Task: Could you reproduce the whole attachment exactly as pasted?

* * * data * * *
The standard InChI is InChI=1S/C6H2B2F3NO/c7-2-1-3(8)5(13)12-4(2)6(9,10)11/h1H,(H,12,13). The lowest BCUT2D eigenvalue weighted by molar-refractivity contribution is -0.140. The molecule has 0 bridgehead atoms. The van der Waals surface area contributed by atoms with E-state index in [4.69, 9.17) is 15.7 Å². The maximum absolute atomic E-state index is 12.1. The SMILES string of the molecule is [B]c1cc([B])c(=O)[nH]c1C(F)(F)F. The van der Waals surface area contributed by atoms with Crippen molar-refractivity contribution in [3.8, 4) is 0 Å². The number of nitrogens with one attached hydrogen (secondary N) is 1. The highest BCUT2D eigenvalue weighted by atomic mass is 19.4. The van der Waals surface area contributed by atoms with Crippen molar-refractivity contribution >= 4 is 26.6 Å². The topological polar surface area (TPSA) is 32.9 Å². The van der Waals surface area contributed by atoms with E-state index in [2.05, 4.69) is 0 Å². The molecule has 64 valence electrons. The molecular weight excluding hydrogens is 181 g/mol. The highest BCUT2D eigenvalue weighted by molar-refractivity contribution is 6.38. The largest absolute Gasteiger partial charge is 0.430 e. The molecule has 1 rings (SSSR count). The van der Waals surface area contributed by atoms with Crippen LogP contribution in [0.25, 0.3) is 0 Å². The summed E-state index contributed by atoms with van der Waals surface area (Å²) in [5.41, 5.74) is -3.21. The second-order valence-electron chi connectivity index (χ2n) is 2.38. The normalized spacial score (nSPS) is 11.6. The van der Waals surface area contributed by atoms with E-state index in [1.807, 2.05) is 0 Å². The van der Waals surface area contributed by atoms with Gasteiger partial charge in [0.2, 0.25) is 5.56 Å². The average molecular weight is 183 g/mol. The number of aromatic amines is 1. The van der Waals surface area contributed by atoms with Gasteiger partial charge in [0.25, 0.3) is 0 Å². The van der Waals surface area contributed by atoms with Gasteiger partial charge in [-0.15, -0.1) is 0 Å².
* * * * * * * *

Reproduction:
The standard InChI is InChI=1S/C6H2B2F3NO/c7-2-1-3(8)5(13)12-4(2)6(9,10)11/h1H,(H,12,13). The lowest BCUT2D eigenvalue weighted by molar-refractivity contribution is -0.140. The molecule has 0 bridgehead atoms. The van der Waals surface area contributed by atoms with E-state index in [4.69, 9.17) is 15.7 Å². The maximum absolute atomic E-state index is 12.1. The SMILES string of the molecule is [B]c1cc([B])c(=O)[nH]c1C(F)(F)F. The van der Waals surface area contributed by atoms with Crippen molar-refractivity contribution in [3.8, 4) is 0 Å². The number of nitrogens with one attached hydrogen (secondary N) is 1. The highest BCUT2D eigenvalue weighted by atomic mass is 19.4. The van der Waals surface area contributed by atoms with Crippen molar-refractivity contribution >= 4 is 26.6 Å². The topological polar surface area (TPSA) is 32.9 Å². The van der Waals surface area contributed by atoms with E-state index in [2.05, 4.69) is 0 Å². The molecule has 64 valence electrons. The molecular weight excluding hydrogens is 181 g/mol. The highest BCUT2D eigenvalue weighted by molar-refractivity contribution is 6.38. The largest absolute Gasteiger partial charge is 0.430 e. The molecule has 1 rings (SSSR count). The van der Waals surface area contributed by atoms with Crippen LogP contribution in [0.25, 0.3) is 0 Å². The summed E-state index contributed by atoms with van der Waals surface area (Å²) in [5.41, 5.74) is -3.21. The second-order valence-electron chi connectivity index (χ2n) is 2.38. The normalized spacial score (nSPS) is 11.6. The van der Waals surface area contributed by atoms with E-state index in [1.807, 2.05) is 0 Å². The van der Waals surface area contributed by atoms with Gasteiger partial charge in [0.2, 0.25) is 5.56 Å². The average molecular weight is 183 g/mol. The number of aromatic amines is 1. The van der Waals surface area contributed by atoms with Gasteiger partial charge in [0.25, 0.3) is 0 Å². The van der Waals surface area contributed by atoms with Gasteiger partial charge in [-0.15, -0.1) is 0 Å².